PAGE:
If you’ve spent time in LA’s Crenshaw neighborhood recently, you’ve probably seen a mural at the corner of Crenshaw Boulevard and 43rd Street. It shows a woman, head wrapped, next to the words “Black Women Get Us Higher,” almost mimicking a church window’s stained-glass panes.
The mural is part of a launch campaign for Gorilla Rx, a dispensary that opened its doors during the last week of August. (Here’s a video of how the mural came together.) Though reflective of the neighborhood’s residents and history, the founder of Gorilla Rx, Kika Keith, doesn’t look like the average dispensary owner: a 2017 survey from Marijuana Business Daily found that 81% of cannabis-business owners and founders were white, while only 4.3% are Black.
According to Keith, Gorilla Rx is LA’s only Black-woman-owned dispensary.
“Everything is set against us to make sure this doesn’t happen, which is why we’re celebrating. We’re almost an anomaly,” Keith’s daughter Kika Howze, who’s leading marketing strategy for the dispensary, told Marketing Brew. “As soon as one of us opens the door, it’ll create hope and opportunity for so many more people.”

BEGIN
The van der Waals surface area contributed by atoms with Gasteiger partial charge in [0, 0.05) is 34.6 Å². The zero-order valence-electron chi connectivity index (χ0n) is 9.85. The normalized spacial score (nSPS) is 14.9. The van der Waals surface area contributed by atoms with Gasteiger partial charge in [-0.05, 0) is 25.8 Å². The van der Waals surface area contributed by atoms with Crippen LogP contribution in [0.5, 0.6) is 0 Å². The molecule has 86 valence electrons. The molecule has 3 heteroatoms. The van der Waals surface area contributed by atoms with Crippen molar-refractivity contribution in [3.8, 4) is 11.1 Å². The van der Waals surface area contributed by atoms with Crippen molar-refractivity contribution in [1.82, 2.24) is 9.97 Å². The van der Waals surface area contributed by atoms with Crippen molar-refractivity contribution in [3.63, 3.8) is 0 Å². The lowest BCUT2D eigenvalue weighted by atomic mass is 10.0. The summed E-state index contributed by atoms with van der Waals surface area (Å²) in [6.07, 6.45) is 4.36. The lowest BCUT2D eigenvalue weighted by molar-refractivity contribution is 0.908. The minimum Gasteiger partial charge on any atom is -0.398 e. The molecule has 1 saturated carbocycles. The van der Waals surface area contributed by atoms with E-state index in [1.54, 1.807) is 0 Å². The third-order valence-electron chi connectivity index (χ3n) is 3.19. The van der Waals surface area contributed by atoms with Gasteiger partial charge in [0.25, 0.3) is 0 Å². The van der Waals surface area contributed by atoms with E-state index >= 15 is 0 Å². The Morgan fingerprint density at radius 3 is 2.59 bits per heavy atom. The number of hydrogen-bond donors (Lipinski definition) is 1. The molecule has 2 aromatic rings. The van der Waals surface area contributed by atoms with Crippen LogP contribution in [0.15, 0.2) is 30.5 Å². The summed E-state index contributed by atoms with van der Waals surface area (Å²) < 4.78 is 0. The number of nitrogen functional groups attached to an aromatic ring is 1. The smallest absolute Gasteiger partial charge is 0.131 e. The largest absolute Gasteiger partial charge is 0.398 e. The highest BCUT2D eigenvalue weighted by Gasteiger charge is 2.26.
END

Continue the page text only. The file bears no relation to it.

The mural was led by marketing agency Decoded, which provides pro bono services to select BIPOC–owned businesses. Aside from creative work, Decoded donated $20,000 to Gorilla Rx for media and other costs.
“Out of home was the one thing that we knew we couldn’t get on our own,” Keith told us. “Now we have metrics. Now I can go back to investors and say, ‘Listen, look at what this did.’”
Gorilla Rx and Decoded had to be strategic with their outdoor placements. As we’ve discussed, advertising pot comes with a whole mess of regulations. For instance, if Gorilla Rx wanted to include any imagery or mentions of the leaf, they would have to make sure the OOH wasn’t anywhere within 1,000 feet